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Title: Bridging
Author: rubyjuly
Fandom: House M.D.
Rating & warning: Rated R for homosexual encounter, but there's nothing explicit. Reference to events in "Locked In."
Characters: James Wilson/original male character. Wilson's brother Danny and House are mentioned but are not present in the story.
Summary: Sometimes Wilson just wants things to be uncomplicated.
Word count: 750
Disclaimer: Anybody you recognize here does not belong to me.


If there’s one thing Wilson knows about bluffing House, it’s when to make a near miss look like a bullseye.

So when House guesses he’s seeing someone who takes care of Danny, he reacts just enough to nudge House’s train of thought onto the familiar track of ex-wives. That House guesses he’s seeing someone like his mother is a leap of logic so wild Wilson wants to laugh, but he pushes the impulse way down deep and keeps his face straight.

It's only later that he smiles about it. The person he’s seeing is nothing like his mother, or his ex-wives, or Amber. And he’s nothing like House.

Everybody calls him Jay, so Wilson does too. Jay carries cigarettes for the patients and doesn't smoke himself, although his hair sometimes smells of it at the end of his shift because he sits with the patients on the fenced-in patio that serves as their smoking area.

He works the night shift most of the time, and he's the one who comes out when Wilson's been waiting for hours for Danny to change his mind and accept a short visit.

He's exhausted by it all and doesn't stand up when Jay opens the steel door with the safety mesh imbedded in glass at the top. Jay comes to him, kneels by his chair and touches his arm in a way that's immediately comforting.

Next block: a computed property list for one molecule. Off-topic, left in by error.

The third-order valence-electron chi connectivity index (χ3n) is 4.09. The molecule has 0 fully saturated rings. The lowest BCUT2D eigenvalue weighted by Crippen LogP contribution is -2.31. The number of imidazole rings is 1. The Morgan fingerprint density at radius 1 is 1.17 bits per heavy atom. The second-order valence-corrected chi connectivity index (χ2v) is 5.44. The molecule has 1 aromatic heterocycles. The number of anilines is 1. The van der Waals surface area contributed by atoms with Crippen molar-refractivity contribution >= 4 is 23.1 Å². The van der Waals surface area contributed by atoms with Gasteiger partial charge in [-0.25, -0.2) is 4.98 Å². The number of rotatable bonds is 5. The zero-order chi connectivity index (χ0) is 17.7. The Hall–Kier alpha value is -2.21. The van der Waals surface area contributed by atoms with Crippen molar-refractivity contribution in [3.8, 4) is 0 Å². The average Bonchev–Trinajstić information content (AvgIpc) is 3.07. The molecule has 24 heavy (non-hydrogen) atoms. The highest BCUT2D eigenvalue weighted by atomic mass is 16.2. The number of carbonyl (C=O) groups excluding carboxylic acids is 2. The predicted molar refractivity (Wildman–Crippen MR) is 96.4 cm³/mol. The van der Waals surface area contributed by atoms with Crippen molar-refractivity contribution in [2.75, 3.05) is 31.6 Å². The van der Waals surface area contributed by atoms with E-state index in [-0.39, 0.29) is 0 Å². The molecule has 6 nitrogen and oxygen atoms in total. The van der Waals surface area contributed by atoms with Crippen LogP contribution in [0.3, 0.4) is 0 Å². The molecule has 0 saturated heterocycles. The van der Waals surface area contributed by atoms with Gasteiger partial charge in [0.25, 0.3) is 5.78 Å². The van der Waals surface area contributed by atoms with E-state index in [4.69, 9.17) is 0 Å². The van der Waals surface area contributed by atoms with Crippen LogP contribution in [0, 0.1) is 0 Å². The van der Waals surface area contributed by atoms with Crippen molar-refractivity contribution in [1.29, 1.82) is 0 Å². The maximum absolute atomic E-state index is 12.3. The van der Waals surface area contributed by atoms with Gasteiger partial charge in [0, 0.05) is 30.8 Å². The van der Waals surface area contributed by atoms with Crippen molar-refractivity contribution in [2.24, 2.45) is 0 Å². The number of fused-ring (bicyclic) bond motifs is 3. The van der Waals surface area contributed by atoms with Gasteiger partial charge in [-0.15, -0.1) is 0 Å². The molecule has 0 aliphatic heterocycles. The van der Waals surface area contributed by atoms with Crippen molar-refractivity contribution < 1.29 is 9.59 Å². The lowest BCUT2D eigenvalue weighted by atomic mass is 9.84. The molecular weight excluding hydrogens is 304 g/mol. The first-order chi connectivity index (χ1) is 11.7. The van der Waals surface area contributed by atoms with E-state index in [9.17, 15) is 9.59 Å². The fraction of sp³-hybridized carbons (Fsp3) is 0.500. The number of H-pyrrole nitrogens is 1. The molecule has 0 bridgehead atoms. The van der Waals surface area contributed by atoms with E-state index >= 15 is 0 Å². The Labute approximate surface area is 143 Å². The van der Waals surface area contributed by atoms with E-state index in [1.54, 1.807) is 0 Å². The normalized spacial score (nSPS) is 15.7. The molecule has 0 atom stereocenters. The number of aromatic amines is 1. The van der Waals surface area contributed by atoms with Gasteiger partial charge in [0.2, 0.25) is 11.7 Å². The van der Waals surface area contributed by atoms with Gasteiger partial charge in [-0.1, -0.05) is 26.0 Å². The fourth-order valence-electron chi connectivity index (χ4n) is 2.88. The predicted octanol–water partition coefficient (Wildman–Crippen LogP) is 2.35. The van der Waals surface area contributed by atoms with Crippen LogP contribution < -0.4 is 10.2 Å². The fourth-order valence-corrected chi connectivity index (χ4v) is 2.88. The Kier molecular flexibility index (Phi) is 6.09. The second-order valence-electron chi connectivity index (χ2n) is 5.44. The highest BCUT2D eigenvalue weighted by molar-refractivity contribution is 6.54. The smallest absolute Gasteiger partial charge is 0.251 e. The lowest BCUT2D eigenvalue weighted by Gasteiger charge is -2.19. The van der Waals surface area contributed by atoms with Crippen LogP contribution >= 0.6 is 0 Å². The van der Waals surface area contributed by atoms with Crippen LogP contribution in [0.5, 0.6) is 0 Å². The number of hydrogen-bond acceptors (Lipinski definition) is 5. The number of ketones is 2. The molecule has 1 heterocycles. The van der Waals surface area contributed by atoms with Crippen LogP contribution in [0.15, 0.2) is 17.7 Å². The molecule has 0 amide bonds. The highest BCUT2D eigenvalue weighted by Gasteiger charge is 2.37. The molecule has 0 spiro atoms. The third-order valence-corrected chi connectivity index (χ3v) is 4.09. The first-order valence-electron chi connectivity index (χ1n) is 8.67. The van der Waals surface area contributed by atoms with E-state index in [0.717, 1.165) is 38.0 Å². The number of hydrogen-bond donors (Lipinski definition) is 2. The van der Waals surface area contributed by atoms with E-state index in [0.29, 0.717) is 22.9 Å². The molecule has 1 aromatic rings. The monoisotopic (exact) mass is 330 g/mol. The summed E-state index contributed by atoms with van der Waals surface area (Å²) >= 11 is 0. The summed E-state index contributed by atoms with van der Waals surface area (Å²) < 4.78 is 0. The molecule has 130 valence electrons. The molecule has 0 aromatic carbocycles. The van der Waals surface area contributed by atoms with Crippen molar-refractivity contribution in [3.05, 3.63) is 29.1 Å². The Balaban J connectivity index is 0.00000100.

"I'm sorry," he says. "Today hasn't been a good day for him."

It hasn't been a good day for Wilson either and maybe Jay knows that. "My shift's over in twenty minutes. Let me buy you a drink," he offers.

Wilson accepts because it's been that kind of day, month and year and it shows no signs of really improving. They get there just before closing time and he drinks most of a pitcher of beer while bending Jay's ear all about Danny. At some point he realizes what a good listener Jay is and how sympathetic he is, and one drink leads to another and another until he can't drive home, but Jay's a good guy and his apartment's just around the corner.

"I can't ... it doesn't work when I've been drinking," Wilson says in the apartment as Jay pulls him close and kisses his neck, but that doesn't seem to matter or slow him down, and then it starts working, this thing he hasn't done since college and he stopped that by his senior year when he met Kellie.

He's had just enough to drink that it's too much trouble to try to pull all his thoughts together and come up with a reason not to do this. Jay's got light, sure hands and he closes his eyes and just goes with it. When he comes it's a relief in more ways than one.

He wakes up just after sunrise to the sound of doves cooing in the little garden outside the bedroom window, and Jay's sprawled on top of the sheets with one leg thrown over his and he can't think of a way to get up without waking him.

He stares up at the ceiling where an old water stain looks vaguely like Australia or maybe a rhino's head, and he listens to Jay breathing soft and evenly beside him, and he thinks this probably won't lead to anything -- at least nothing he can admit in public -- and that really doesn't matter for once. Not everything has to have an endgame, and for once he's not straining to see how everything in his life connects.

Moments like this are a bridge to where he ought to be, and everyone forgets about the value of a bridge until there isn't one and they're stuck stranded. Sometimes it's nice to stop in the middle of the span and watch the river flow past, to look back at how far he's traveled and not think about how far he has to go.

Sometimes he just wants to be, to live in the moment without considering anyone else's history or expectations, without the weight of everything that's gone wrong or he's done wrong.

Sometimes he just wants things to be simple, to feel again, to not think or be questioned, and that's how it is now in this narrow bed with a stranger who knows about his brother and kissed him without any pity.

And so he turns to the sleeping man beside him, traces the line of his smooth back, and hides nothing from him when he opens his eyes.

-- Finis

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rubyjuly

July 2012

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